Methow Valley residents have never been shy about voicing their opinions when it comes to how things are governed here. Sometimes their persistence and practicality make an impact.
Such was the case last week when the Okanogan County Planning Commission recommended against allowing sizable building projects in the Methow Valley to proceed without an environmental review.
For more than 30 years the Methow has operated under more stringent environmental review policies for building projects than the rest of the county. The county commissioners had asked the planning commission to consider making reviews consistent throughout the county. That action was in keeping with updated environmental review policies under the State Environmental Policy Act (SEPA).
The effect of loosening review standards would be dramatic in the Methow Valley. For instance, the new rules would allow single-family housing projects of up to 20 units to proceed without an environmental review, compared to four units now.
About 75 valley residents told the planning commission they would not like to see the SEPA requirements changed here. The commission received very little additional input about the proposed changes from inside or outside the valley.
That doesn’t mean that everyone in the Methow agrees – but it does mean that the people who care the most made their opinions clear. That takes some effort and intent. We hope the county commissioners will take that into account when they consider the planning commission’s recommendation.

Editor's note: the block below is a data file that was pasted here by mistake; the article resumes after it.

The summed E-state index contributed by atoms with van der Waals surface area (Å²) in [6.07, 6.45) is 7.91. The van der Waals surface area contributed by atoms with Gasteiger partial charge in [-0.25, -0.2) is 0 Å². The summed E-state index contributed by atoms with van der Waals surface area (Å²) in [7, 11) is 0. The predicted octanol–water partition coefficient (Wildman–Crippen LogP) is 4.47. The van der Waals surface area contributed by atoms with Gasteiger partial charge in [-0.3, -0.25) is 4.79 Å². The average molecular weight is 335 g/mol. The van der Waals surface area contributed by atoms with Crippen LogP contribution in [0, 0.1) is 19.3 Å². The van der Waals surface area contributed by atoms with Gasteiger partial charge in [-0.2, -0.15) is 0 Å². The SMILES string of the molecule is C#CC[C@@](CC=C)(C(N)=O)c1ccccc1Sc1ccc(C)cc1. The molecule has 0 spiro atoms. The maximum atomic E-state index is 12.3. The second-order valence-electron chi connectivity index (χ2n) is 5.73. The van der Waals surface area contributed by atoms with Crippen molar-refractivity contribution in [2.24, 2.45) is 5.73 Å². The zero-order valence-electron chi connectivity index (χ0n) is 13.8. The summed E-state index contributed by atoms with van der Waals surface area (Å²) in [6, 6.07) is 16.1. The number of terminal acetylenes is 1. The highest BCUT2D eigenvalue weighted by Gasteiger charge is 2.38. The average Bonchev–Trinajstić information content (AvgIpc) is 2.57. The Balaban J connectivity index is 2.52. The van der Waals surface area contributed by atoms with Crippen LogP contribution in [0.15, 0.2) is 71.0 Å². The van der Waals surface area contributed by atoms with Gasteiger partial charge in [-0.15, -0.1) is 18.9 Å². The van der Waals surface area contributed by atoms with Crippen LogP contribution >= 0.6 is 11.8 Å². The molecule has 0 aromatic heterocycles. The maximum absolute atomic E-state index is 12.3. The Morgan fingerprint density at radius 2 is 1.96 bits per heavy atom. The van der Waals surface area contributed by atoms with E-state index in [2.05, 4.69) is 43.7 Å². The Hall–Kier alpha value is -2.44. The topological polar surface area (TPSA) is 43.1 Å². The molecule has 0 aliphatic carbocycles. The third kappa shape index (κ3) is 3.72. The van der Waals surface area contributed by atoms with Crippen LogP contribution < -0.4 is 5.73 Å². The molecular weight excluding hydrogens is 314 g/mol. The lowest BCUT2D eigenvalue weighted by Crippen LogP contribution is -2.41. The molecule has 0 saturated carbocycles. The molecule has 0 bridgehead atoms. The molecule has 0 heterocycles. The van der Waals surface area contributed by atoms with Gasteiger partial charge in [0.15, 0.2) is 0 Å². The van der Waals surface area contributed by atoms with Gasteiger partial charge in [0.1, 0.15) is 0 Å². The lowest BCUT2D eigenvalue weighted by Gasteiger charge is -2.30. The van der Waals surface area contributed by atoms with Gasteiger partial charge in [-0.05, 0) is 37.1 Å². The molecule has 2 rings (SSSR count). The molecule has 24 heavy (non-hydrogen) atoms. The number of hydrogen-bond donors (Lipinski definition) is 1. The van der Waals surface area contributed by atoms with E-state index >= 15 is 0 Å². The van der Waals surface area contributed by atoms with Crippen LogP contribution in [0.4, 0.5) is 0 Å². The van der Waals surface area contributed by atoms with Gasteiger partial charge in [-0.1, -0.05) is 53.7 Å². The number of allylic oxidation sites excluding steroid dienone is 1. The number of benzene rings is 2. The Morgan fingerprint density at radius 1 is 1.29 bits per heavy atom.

The Methow’s considered response ought to count for something. The planning commission is listening. Will the county commissioners?
Over the past few years, the Town of Twisp and the chamber of commerce have worked hard to dispel the notion that Twisp is a convenient drive-through rather than a tourism destination. Promoting and supporting the town’s overnight lodging providers, restaurants and other attractions has been part of that effort.
So it seems consistent that the town council, on the planning commission’s recommendation, recently changed zoning restrictions to allow more overnight lodging in commercial areas. It won’t be as simple as dressing up a guest room for visitors. The town still has a list of requirements for overnight lodging providers.
Some folks in those commercial districts are surely happy about the town’s action. But you have to wonder how it will affect existing lodging operations that are already working hard to keep their rooms full. It remains to be seen whether more competition will be good for everyone. Will more lodging options dilute the market for everyone, or help create a critical mass for stay-overs to make a difference?
In the long run, it’s likely that more options – meaning more choices for the wide spectrum of Methow Valley visitors – will have a positive impact. Twisp has much to offer. Sharing it with a few more visitors could be not only neighborly but also good for the local economy.